Zynga, the social gaming company behind hits like CityVille and FarmVille, just filed its S-1 form laying out its plans to raise up to $1 billion in a public offering.
There's a massive audience for Zynga games, with the company saying that it averages 232 million active users every month, more than "the next 15 social game developers combined." The games are free, but players can pay to buy virtual goods, and Zynga also runs in-game advertising. The company reports that it brought in $597 million in revenue in 2010 (up from $121 million in 2009 and $19 million in 2008). And after two years of losses, Zynga says it also earned a profit of $90.6 million that year.
"And now, by offering our shares to the public we hope to enable Zynga to invest more in play than any company in history," founder and CEO Mark Pincus writes in his letter to shareholders. "To accomplish this, we will continue to make big investments in servers, data centers and other infrastructure so players’ farms, cities, islands, airplanes, triple words and empires can be available on all their devices in an instant. We will also continue to fund the best teams around the world to build the most accessible, social and fun games."
Of course, there are some obstacles to continued growth, and the S-1 covers them in the required section on Risk Factors, which echoes many of Zynga's common criticisms. Biggest is all is its heavy dependence on Facebook—a sometimes contentious relationship that was apparently resolved last year, when Zynga agreed to use the Facebook Credits currency in its game. That agreement expires in 2015, and Zynga says, "Any deterioration in our relationship with Facebook would harm our business."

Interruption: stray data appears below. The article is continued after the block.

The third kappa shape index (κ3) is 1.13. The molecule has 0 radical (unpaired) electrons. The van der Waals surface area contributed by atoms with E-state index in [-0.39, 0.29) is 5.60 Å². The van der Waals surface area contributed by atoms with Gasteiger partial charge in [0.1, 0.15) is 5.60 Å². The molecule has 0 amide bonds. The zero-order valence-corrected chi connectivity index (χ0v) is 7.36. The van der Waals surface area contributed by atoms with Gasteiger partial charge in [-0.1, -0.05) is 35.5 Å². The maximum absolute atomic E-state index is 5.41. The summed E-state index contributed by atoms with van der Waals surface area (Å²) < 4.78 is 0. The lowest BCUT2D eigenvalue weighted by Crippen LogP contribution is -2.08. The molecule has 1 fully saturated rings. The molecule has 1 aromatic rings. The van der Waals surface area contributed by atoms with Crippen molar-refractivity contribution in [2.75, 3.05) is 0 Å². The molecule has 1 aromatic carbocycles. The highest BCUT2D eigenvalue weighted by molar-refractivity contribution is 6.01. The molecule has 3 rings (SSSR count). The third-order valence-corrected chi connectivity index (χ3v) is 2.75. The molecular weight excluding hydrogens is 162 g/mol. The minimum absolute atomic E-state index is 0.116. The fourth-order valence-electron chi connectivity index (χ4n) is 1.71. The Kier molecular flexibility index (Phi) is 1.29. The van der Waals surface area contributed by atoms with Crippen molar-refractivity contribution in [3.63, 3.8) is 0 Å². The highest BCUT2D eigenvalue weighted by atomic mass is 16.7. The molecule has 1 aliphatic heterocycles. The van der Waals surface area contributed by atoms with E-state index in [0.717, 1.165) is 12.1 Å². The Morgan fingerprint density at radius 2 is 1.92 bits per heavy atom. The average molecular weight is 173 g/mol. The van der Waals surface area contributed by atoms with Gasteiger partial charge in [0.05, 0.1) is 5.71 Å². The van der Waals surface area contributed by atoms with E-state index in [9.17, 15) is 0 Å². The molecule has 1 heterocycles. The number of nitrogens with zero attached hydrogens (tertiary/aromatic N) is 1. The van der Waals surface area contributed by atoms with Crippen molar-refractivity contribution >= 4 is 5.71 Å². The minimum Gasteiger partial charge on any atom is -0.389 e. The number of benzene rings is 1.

Zynga is looking at gaming outside of Facebook, too. The company notes that Internet usage beyond PCs, for example on smartphones and tablets, is growing. After relatively unsuccessful attempts to launch its own smartphone games, Zynga acquired startup Newtoy and its popular game Words with Friends, but even so, the company says its limited experience in this market makes it "difficult to know whether we will succeed in developing commercially viable games for mobile."
The S-1 also acknowledges that Zynga has been involved in intellectual property disputes. (To put it less politely: Competitors have accused Zynga of stealing patented and copyrighted material.) As these disputes continue, Zynga says that it doesn't expect to lose in court, but that could turn out to be wrong, and either way legal battles are costly.
Earlier reports suggested that Zynga would file to go public sometime this week. It's the latest in a wave of consumer Web companies planning for an IPO this year, with Groupon filing its S-1 a month ago.